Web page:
Background: Cotton (Gossypium hirsutum L.) fibers are trichomes that initiate from the ovule epidermis. Little is known about the developmental pathway causing fiber to differentiate from ovular epidermal cells even though limits on the number of cells that differentiate into fiber will limit yield.
Results: A method was developed to isolate RNA from fiber initials 1 day post anthesis (dpa). Complementary DNA libraries representing 1 dpa fibers and other cotton tissues were sequenced and analyzed. Assembly of G. hirsutum Expressed Sequenced Tags (ESTs) identified over 11,000 sequences not previously represented in GenBank. New genes identified among these ESTs were represented on microarrays. The microarrays were used to identify genes enriched in fiber initials (1 dpa fibers) and elongating fibers. Analyses of Gene Ontologies (GO) of differentially expressed genes determined that terms associated with the "membranes" were statistically over represented among genes increased in expression in fiber initials and 10 dpa fibers. Staining ovules with a fluorescent dye confirmed an increase in Endoplasmic Reticulum (ER) occurred in fiber initials on the day of anthesis, persisted through 3 dpa and was absent in a fiberless mutant. Two genes similar to the CAPRICE/TRIPTYCHON (CPC) gene that inhibits differentiation of leaf trichomes in Arabidopsis were also characterized. Genes associated with novel regulation of brassinosterols, GTP mediated signal transduction and cell cycle control and components of a Ca+2 mediated signaling pathway were identified. Staining of cellular Ca+2 indicated that fiber initials had more Ca+2 than other ovule cells supporting a role for Ca+2 in fiber development.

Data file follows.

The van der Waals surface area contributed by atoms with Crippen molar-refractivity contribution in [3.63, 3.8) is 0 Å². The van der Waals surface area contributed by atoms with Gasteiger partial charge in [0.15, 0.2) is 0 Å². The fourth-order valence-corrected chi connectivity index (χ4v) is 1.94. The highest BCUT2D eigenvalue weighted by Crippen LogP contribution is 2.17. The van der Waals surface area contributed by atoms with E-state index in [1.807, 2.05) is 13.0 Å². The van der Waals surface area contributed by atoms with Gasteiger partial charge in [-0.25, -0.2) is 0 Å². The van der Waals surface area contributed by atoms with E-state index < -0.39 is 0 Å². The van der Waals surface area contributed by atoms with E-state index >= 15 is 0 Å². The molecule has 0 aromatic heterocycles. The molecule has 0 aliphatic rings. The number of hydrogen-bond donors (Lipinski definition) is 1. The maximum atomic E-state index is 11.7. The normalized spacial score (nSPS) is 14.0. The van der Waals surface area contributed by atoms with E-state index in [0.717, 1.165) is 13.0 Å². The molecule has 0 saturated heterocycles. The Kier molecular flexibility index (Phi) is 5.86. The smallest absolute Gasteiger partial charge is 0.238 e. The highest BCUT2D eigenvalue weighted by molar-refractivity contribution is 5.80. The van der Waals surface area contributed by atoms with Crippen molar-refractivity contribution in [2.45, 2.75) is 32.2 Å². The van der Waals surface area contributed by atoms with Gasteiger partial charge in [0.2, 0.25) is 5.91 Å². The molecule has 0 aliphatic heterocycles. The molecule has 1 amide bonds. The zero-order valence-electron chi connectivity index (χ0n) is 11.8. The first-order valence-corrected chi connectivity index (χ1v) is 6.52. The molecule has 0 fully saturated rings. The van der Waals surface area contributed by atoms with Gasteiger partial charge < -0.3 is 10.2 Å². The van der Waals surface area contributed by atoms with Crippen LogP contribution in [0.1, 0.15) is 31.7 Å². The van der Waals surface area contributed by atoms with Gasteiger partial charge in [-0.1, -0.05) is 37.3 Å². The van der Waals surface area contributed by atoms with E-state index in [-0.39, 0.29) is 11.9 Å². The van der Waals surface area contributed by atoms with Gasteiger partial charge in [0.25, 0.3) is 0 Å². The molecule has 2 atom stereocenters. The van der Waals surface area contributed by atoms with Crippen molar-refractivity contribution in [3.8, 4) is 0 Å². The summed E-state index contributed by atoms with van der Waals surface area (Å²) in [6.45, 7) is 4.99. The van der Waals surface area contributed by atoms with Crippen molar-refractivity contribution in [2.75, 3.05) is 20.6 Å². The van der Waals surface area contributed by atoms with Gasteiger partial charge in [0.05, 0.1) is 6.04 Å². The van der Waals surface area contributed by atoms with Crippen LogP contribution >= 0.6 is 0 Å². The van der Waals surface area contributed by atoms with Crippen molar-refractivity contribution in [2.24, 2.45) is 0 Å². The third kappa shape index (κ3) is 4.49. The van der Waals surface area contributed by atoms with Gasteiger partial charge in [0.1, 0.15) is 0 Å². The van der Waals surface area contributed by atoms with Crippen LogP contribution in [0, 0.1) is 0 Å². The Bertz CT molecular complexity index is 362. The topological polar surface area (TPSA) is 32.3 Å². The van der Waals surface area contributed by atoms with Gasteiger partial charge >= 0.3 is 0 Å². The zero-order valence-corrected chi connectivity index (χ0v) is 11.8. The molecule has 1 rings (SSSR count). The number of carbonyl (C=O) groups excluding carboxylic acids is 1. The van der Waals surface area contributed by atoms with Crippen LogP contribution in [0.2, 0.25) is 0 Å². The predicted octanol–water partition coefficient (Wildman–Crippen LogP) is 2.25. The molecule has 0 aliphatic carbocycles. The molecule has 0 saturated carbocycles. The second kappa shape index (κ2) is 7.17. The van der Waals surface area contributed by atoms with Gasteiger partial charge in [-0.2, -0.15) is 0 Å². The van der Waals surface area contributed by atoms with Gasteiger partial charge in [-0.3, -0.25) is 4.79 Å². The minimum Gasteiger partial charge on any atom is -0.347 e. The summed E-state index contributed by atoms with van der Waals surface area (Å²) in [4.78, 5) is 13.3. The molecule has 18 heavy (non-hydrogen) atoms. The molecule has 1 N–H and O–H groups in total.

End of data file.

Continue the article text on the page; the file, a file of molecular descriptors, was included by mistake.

Conclusion: Analysis of genes expressed in fiber initials identified a unique stage in fiber development characterized by an increase in ER and Ca+2 levels that occurred between 0 and 1 dpa. The gene similar to CPC has a MYB domain but appears to lack a transcription activating domain similar to the Arabisopsis gene. The method used to stain the ER also can be used to count fiber initials and showed fiber cells develop from adjacent cells unlike leaf trichomes.